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Corporation tax hike not on cards – Kenny

GERMAN Chancellor Angela Merkel wants to highlight Ireland being the first EU country to emerge from a bailout as a positive example to the rest of Europe.

But Taoiseach Enda Kenny said the Government would not bow to Ms Merkel's prospective coalition partners' demands to increase Ireland's corporation tax rate.

Mr Kenny announced the country will formally exit the bailout on December 15. The date is expected to be marked by a formal event in Dublin, yet to be decided upon.

But it is also understood that EU leaders want to herald the development.

The troika will leave Ireland on December 15 – just over three years after the European Union, International Monetary Fund (IMF) and European Central Bank (ECB) stepped in with a €64bn bailout package.

The agreement with the EU ends on December 7 and the IMF deal finishes on December 15.

It is understood that Mr Kenny and Ms Merkel have discussed Ireland's exit from the bailout.

Mr Kenny spoke to Ms Merkel – who is believed to regard the exit as a positive example for the rest of Europe – after her re-election last month.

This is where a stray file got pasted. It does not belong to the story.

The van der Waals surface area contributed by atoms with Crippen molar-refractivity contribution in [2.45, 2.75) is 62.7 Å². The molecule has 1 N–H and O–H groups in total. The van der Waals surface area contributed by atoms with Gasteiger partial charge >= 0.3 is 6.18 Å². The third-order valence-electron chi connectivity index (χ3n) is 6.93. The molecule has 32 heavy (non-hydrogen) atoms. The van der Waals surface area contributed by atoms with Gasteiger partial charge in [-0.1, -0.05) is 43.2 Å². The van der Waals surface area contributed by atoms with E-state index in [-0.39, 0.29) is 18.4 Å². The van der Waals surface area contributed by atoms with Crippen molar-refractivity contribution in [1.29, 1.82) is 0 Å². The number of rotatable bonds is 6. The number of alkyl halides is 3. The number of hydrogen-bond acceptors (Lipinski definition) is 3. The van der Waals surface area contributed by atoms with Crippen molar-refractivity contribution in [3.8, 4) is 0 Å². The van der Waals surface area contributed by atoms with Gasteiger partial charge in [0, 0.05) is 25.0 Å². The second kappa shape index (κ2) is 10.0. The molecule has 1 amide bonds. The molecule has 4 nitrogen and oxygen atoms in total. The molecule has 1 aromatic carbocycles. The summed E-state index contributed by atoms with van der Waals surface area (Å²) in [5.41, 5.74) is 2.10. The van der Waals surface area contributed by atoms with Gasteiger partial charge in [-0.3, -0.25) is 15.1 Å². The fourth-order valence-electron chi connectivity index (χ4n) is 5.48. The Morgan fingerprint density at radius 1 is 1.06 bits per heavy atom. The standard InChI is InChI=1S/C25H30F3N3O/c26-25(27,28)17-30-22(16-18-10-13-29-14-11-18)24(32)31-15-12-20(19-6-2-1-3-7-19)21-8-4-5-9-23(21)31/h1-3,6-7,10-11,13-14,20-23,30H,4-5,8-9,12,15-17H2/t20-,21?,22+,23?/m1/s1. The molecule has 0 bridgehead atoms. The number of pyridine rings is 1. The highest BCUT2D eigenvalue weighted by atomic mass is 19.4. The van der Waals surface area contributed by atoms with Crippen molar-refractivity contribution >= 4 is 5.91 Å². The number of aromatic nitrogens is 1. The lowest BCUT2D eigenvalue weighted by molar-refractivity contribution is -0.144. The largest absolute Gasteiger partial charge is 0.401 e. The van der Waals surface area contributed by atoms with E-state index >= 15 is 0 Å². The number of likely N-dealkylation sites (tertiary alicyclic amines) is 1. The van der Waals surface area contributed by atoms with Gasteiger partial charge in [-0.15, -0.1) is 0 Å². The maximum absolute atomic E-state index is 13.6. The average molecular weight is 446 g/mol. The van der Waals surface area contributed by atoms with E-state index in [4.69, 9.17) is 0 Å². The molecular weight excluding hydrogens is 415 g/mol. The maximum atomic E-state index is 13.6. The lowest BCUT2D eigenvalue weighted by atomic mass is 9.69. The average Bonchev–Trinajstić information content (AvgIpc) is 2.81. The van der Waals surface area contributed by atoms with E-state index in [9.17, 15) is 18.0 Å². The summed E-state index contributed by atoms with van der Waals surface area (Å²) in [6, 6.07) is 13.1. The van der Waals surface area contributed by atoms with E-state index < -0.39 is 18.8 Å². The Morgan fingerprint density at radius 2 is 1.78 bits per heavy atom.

"It sends out a very good signal in the EU for Ireland to exit the bailout," a source close to Mr Kenny said.

But Ms Merkel's prospective coalition partners want Ireland's low corporation tax raised as the price for funds for the banks from the new EU recapitalisation fund.

Mr Kenny said Germany was supportive of Ireland. But he added: "We have no intention of changing our corporate tax rate."

Mr Kenny said Ms Merkel believed that Ireland exiting bailout was important for Europe. He also said it was "too early to say" if a precautionary credit line would be needed post-bailout.

Mr Kenny said the Government wanted to ensure that when the country exits the bailout "we put up the shutters behind us".

He also said the Government would produce a post-bailout economic plan later this year, in tandem with the country regaining its economic sovereignty.

"To plan for that new era, we will publish a new medium-term economic strategy before the end of the year," Mr Kenny said.

"The economic emergency will be over. But the exit from the bailout is not an end in itself. In fact it's just the beginning.

"The beginning of our freedom to choose the kind of Ireland we want to build."

Mr Kenny told the Fine Gael national conference in Limerick: "Tonight I can confirm that Ireland is on track to exit the EU/IMF bailout on December 15. And we won't go back."

But he warned: "It won't mean that our financial troubles are over . . . there are still fragile times ahead.

"There's still a long way to go. But at last, the era of the bailout will be no more," he said.

Irish Independent